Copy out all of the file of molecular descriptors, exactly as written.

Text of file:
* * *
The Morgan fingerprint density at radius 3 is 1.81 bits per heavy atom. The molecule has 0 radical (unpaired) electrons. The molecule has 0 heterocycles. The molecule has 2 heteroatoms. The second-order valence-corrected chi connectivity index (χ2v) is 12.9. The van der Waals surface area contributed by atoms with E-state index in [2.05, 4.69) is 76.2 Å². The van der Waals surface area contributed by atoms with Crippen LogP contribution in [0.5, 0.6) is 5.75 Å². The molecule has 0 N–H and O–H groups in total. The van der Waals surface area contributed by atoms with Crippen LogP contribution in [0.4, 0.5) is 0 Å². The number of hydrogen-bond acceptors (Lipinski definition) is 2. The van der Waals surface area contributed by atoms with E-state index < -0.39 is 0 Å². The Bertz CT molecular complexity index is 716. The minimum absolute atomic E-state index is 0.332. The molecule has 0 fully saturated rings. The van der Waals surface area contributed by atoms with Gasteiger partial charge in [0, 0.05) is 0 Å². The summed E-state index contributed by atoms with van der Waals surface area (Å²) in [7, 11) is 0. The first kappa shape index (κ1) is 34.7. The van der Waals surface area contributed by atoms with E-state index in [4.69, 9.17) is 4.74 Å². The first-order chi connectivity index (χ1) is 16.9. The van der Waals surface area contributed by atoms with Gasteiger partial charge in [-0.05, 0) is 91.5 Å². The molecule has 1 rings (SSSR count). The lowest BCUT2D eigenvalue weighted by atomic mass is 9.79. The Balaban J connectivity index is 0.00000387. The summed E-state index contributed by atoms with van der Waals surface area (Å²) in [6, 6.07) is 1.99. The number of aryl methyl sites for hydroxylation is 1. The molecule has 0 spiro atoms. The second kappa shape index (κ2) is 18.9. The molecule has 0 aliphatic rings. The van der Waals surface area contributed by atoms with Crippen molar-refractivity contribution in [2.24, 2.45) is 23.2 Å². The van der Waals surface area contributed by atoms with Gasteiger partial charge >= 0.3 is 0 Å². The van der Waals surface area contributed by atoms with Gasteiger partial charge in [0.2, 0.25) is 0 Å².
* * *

The Morgan fingerprint density at radius 3 is 1.81 bits per heavy atom. The molecule has 0 radical (unpaired) electrons. The molecule has 0 heterocycles. The molecule has 2 heteroatoms. The second-order valence-corrected chi connectivity index (χ2v) is 12.9. The van der Waals surface area contributed by atoms with E-state index in [2.05, 4.69) is 76.2 Å². The van der Waals surface area contributed by atoms with Crippen LogP contribution in [0.5, 0.6) is 5.75 Å². The molecule has 0 N–H and O–H groups in total. The van der Waals surface area contributed by atoms with Crippen LogP contribution in [0.4, 0.5) is 0 Å². The number of hydrogen-bond acceptors (Lipinski definition) is 2. The van der Waals surface area contributed by atoms with E-state index < -0.39 is 0 Å². The Bertz CT molecular complexity index is 716. The minimum absolute atomic E-state index is 0.332. The molecule has 0 fully saturated rings. The van der Waals surface area contributed by atoms with Gasteiger partial charge in [0, 0.05) is 0 Å². The summed E-state index contributed by atoms with van der Waals surface area (Å²) in [7, 11) is 0. The first kappa shape index (κ1) is 34.7. The van der Waals surface area contributed by atoms with E-state index in [4.69, 9.17) is 4.74 Å². The first-order chi connectivity index (χ1) is 16.9. The van der Waals surface area contributed by atoms with Gasteiger partial charge in [-0.05, 0) is 91.5 Å². The molecule has 1 rings (SSSR count). The lowest BCUT2D eigenvalue weighted by atomic mass is 9.79. The Balaban J connectivity index is 0.00000387. The summed E-state index contributed by atoms with van der Waals surface area (Å²) in [6, 6.07) is 1.99. The number of aryl methyl sites for hydroxylation is 1. The molecule has 0 spiro atoms. The second kappa shape index (κ2) is 18.9. The molecule has 0 aliphatic rings. The van der Waals surface area contributed by atoms with Crippen molar-refractivity contribution in [2.24, 2.45) is 23.2 Å². The van der Waals surface area contributed by atoms with Gasteiger partial charge >= 0.3 is 0 Å². The van der Waals surface area contributed by atoms with Gasteiger partial charge in [0.2, 0.25) is 0 Å².